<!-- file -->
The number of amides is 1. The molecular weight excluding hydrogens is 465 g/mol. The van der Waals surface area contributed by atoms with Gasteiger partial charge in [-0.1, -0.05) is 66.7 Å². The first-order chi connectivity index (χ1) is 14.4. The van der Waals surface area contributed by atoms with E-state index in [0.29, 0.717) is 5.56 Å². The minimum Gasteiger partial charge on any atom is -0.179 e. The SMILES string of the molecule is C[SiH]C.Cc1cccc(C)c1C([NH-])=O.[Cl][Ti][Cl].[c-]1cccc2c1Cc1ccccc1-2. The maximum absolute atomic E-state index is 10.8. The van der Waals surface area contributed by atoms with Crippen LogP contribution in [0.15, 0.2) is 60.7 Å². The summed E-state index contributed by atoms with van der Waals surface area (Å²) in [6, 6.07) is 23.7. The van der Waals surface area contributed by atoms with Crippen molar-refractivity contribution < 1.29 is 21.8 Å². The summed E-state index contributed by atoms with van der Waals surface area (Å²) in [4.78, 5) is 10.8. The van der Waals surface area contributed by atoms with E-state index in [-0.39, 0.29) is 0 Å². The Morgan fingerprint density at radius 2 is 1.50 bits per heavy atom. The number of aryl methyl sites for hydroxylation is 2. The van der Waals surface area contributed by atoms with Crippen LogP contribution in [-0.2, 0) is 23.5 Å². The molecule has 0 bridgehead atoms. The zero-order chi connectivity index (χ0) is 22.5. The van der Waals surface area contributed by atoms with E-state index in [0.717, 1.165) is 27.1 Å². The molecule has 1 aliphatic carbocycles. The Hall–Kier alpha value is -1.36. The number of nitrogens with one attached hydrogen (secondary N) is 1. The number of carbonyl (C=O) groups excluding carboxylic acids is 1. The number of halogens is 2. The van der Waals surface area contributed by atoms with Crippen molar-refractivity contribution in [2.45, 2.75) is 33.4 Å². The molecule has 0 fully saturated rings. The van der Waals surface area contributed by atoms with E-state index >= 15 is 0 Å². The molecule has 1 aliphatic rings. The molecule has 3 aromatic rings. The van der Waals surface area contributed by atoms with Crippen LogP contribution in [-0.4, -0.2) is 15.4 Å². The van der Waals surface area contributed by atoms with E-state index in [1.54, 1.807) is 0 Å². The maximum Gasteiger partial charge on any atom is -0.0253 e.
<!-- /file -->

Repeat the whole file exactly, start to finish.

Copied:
The number of amides is 1. The molecular weight excluding hydrogens is 465 g/mol. The van der Waals surface area contributed by atoms with Gasteiger partial charge in [-0.1, -0.05) is 66.7 Å². The first-order chi connectivity index (χ1) is 14.4. The van der Waals surface area contributed by atoms with E-state index in [0.29, 0.717) is 5.56 Å². The minimum Gasteiger partial charge on any atom is -0.179 e. The SMILES string of the molecule is C[SiH]C.Cc1cccc(C)c1C([NH-])=O.[Cl][Ti][Cl].[c-]1cccc2c1Cc1ccccc1-2. The maximum absolute atomic E-state index is 10.8. The van der Waals surface area contributed by atoms with Crippen LogP contribution in [0.15, 0.2) is 60.7 Å². The summed E-state index contributed by atoms with van der Waals surface area (Å²) in [6, 6.07) is 23.7. The van der Waals surface area contributed by atoms with Crippen molar-refractivity contribution < 1.29 is 21.8 Å². The summed E-state index contributed by atoms with van der Waals surface area (Å²) in [4.78, 5) is 10.8. The van der Waals surface area contributed by atoms with E-state index in [-0.39, 0.29) is 0 Å². The Morgan fingerprint density at radius 2 is 1.50 bits per heavy atom. The number of aryl methyl sites for hydroxylation is 2. The van der Waals surface area contributed by atoms with Crippen LogP contribution in [-0.2, 0) is 23.5 Å². The molecule has 0 bridgehead atoms. The zero-order chi connectivity index (χ0) is 22.5. The van der Waals surface area contributed by atoms with E-state index in [0.717, 1.165) is 27.1 Å². The molecule has 1 aliphatic carbocycles. The Hall–Kier alpha value is -1.36. The number of nitrogens with one attached hydrogen (secondary N) is 1. The number of carbonyl (C=O) groups excluding carboxylic acids is 1. The number of halogens is 2. The van der Waals surface area contributed by atoms with Crippen molar-refractivity contribution in [2.45, 2.75) is 33.4 Å². The molecule has 0 fully saturated rings. The van der Waals surface area contributed by atoms with E-state index >= 15 is 0 Å². The molecule has 1 aliphatic rings. The molecule has 3 aromatic rings. The van der Waals surface area contributed by atoms with Crippen LogP contribution in [-0.4, -0.2) is 15.4 Å². The van der Waals surface area contributed by atoms with E-state index in [1.54, 1.807) is 0 Å². The maximum Gasteiger partial charge on any atom is -0.0253 e.